OSHA Log And Forms

Written By Daniel Aday, CompOne Administrators Safety & Loss Prevention Specialist

Employers must become familiar with record requirements, reporting, and knowing when they are in compliance with federal, state, and local laws. Being out-of-compliance adds risk, putting your company into a situation where it may be forced to close. Law enforcement, federal and state officials and other regulatory enforcement rarely take lightly the negligence of companies that “just didn’t know better.” That is why staying on top of applicable laws and regulations, especially when it comes to safety, is critical. One set of laws that all employers should be aware of is OSHA and MIOSHA’s recordkeeping and reporting laws.

Amongst these laws there are requirements for reporting to OSHA/MIOSHA all severe injuries (within 24 hours), all work-related deaths (within 8 hours of the death), and recording your company’s illnesses and injuries within that calendar year. Recording of your company’s injuries and illnesses can be completed on the OSHA 300 log, with a summary of the injury recorded on the 300A log, and your incident reports on the 301 form. Any of these forms can be replaced with an equivalent form (such as a company-specific injury report, in place of a 301 form) as long as they are understandable and use the same instructions as the form they replace. These OSHA logs and forms are intended to demonstrate compliance with applicable OSHA/MIOSHA laws, act as means of information for researching and developing new standards and for aiding in determining cause and prevention of injuries and illnesses. Although keeping these forms up-to-date takes time and effort, having these requirements holds all employers accountable.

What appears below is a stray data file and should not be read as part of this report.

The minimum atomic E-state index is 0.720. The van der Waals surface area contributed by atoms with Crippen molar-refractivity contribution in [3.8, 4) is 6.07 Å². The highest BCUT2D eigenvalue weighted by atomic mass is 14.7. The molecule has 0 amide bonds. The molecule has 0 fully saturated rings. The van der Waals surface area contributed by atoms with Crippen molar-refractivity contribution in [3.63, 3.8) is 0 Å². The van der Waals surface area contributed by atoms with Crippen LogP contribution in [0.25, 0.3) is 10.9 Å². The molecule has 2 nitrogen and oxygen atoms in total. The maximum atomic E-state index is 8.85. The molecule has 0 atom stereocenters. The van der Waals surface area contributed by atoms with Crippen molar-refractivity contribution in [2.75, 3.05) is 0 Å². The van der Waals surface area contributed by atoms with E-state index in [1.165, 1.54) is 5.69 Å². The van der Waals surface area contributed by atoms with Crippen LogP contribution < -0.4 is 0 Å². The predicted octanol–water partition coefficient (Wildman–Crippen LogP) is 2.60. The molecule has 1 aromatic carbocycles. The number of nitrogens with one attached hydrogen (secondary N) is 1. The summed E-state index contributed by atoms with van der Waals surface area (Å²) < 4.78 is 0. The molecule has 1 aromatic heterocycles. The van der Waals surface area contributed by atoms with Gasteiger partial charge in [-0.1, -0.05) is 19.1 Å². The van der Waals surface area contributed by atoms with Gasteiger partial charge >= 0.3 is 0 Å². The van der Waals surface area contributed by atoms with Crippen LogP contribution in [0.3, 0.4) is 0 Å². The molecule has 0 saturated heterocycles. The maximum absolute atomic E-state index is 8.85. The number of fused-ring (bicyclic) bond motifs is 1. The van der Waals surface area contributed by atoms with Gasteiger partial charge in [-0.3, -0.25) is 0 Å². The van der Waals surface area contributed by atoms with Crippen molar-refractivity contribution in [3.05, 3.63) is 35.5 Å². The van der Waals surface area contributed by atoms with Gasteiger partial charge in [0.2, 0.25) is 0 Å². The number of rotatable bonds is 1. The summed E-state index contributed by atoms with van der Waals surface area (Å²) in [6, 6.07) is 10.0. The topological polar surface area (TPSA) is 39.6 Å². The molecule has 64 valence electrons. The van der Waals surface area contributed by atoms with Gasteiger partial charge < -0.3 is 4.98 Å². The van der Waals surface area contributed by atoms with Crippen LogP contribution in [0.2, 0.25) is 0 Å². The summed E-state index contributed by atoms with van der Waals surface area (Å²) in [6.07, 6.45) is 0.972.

Although all employers need to ensure a safe working environment that is free of recognized hazards and report serious injuries and fatalities, only employers with 10 employees or more (at any one given time within the year) are required to actively update and maintain these OSHA/MIOSHA forms. Those who are exempt from required updating of these forms and logs are: employers with 9 or less employees, employers who fall into a specific industry group that is listed in “Appendix A” of MIOSHA Part 11, or those who have a written note from OSHA/MIOSHA excluding their exact company.

The OSHA 300A form, which is the single page that shows the summary of work-related injuries and illnesses, needs to be posted in a conspicuous place or places where notices to all employees are usually posted. The 300A should be posted in these locations for the previous year, no later than February 1st of the following year, up until April 30th (3 months). Failure to do any of these for the non-exempt employers may result in a citation from OSHA/MIOSHA. Additionally, the 300A needs to be submitted annually – electronically to OSHA – by employers who have 250 or more employees or employers with 20 or more employees and within a specific classified industry listed in MIOSHA Part 11, “Appendix B.” Some of the industries listed that must report are construction, manufacturing, lessors of real estate, servicers to buildings and dwellings and many more.
I am often asked what needs to be recorded on the OSHA 300 log. Death, in-patient hospitalization and loss time need to be recorded as well as injuries that result in means of job transfer or restrictions due to an injury, illness, or work limitations (aside from just the single day of the incident). Additionally, injuries that result in hearing loss, skin disorders, respiratory conditions, poisoning, or injuries that required more than first aid care. Beyond first aid care would be considered the use of a prescription strength drug, stitches, physical therapy, and much more.

If you or your company need any assistance with OSHA/MIOSHA logs and forms, with determining applicability of recordable injuries, or any other safety assistance, you may contact us at Safety@CompOne.net.

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